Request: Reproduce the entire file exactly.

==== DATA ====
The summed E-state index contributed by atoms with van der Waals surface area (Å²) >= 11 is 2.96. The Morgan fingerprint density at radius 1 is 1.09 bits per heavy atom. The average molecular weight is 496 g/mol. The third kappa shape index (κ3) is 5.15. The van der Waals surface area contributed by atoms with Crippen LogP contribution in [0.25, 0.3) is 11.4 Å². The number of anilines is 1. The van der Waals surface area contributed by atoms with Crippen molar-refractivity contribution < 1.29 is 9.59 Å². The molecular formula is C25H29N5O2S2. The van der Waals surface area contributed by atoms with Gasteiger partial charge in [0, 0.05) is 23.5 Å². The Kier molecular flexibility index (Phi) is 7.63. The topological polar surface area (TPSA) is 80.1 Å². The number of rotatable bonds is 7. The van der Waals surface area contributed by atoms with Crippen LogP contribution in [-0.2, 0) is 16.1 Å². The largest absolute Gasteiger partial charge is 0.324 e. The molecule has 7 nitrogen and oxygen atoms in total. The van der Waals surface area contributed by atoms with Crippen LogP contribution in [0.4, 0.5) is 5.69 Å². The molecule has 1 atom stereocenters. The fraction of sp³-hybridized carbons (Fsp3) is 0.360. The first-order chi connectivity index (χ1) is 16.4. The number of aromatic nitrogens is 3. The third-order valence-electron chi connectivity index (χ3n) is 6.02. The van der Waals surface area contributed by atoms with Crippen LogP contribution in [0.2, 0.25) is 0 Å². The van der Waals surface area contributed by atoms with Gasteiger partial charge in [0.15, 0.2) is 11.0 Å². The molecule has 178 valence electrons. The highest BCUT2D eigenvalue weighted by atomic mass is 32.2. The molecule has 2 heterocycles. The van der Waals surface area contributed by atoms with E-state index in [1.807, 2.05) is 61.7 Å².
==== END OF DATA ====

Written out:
The summed E-state index contributed by atoms with van der Waals surface area (Å²) >= 11 is 2.96. The Morgan fingerprint density at radius 1 is 1.09 bits per heavy atom. The average molecular weight is 496 g/mol. The third kappa shape index (κ3) is 5.15. The van der Waals surface area contributed by atoms with Crippen LogP contribution in [0.25, 0.3) is 11.4 Å². The number of anilines is 1. The van der Waals surface area contributed by atoms with Crippen molar-refractivity contribution < 1.29 is 9.59 Å². The molecular formula is C25H29N5O2S2. The van der Waals surface area contributed by atoms with Gasteiger partial charge in [0, 0.05) is 23.5 Å². The Kier molecular flexibility index (Phi) is 7.63. The topological polar surface area (TPSA) is 80.1 Å². The number of rotatable bonds is 7. The van der Waals surface area contributed by atoms with Crippen LogP contribution in [-0.2, 0) is 16.1 Å². The largest absolute Gasteiger partial charge is 0.324 e. The molecule has 7 nitrogen and oxygen atoms in total. The van der Waals surface area contributed by atoms with Crippen LogP contribution in [0.4, 0.5) is 5.69 Å². The molecule has 1 atom stereocenters. The fraction of sp³-hybridized carbons (Fsp3) is 0.360. The first-order chi connectivity index (χ1) is 16.4. The number of aromatic nitrogens is 3. The third-order valence-electron chi connectivity index (χ3n) is 6.02. The van der Waals surface area contributed by atoms with Crippen LogP contribution in [0.2, 0.25) is 0 Å². The van der Waals surface area contributed by atoms with Gasteiger partial charge in [0.15, 0.2) is 11.0 Å². The molecule has 178 valence electrons. The highest BCUT2D eigenvalue weighted by atomic mass is 32.2. The molecule has 2 heterocycles. The van der Waals surface area contributed by atoms with E-state index in [1.807, 2.05) is 61.7 Å².